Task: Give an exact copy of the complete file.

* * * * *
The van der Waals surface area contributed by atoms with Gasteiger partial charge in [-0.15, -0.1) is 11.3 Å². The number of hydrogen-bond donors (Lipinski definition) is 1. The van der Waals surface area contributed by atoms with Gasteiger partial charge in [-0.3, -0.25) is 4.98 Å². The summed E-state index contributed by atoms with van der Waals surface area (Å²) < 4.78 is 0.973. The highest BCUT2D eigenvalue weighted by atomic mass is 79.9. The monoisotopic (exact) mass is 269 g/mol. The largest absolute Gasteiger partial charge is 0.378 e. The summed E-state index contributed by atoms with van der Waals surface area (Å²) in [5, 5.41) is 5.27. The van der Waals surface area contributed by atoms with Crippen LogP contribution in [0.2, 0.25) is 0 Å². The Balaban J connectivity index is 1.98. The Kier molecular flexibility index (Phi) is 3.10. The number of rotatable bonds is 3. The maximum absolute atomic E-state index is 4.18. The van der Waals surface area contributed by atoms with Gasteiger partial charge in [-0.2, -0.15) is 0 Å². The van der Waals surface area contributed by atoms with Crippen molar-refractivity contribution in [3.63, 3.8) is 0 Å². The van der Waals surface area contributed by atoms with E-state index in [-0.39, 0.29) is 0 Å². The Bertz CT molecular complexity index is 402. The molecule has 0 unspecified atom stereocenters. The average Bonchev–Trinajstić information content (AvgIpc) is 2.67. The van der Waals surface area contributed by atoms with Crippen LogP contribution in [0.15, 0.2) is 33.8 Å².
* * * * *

The van der Waals surface area contributed by atoms with Gasteiger partial charge in [-0.15, -0.1) is 11.3 Å². The number of hydrogen-bond donors (Lipinski definition) is 1. The van der Waals surface area contributed by atoms with Gasteiger partial charge in [-0.3, -0.25) is 4.98 Å². The summed E-state index contributed by atoms with van der Waals surface area (Å²) < 4.78 is 0.973. The highest BCUT2D eigenvalue weighted by atomic mass is 79.9. The monoisotopic (exact) mass is 269 g/mol. The largest absolute Gasteiger partial charge is 0.378 e. The summed E-state index contributed by atoms with van der Waals surface area (Å²) in [5, 5.41) is 5.27. The van der Waals surface area contributed by atoms with Crippen LogP contribution in [0.2, 0.25) is 0 Å². The Balaban J connectivity index is 1.98. The Kier molecular flexibility index (Phi) is 3.10. The number of rotatable bonds is 3. The maximum absolute atomic E-state index is 4.18. The van der Waals surface area contributed by atoms with Gasteiger partial charge in [-0.2, -0.15) is 0 Å². The van der Waals surface area contributed by atoms with Crippen molar-refractivity contribution in [3.63, 3.8) is 0 Å². The van der Waals surface area contributed by atoms with E-state index in [-0.39, 0.29) is 0 Å². The Bertz CT molecular complexity index is 402. The molecule has 0 unspecified atom stereocenters. The average Bonchev–Trinajstić information content (AvgIpc) is 2.67. The van der Waals surface area contributed by atoms with Crippen LogP contribution in [0.15, 0.2) is 33.8 Å².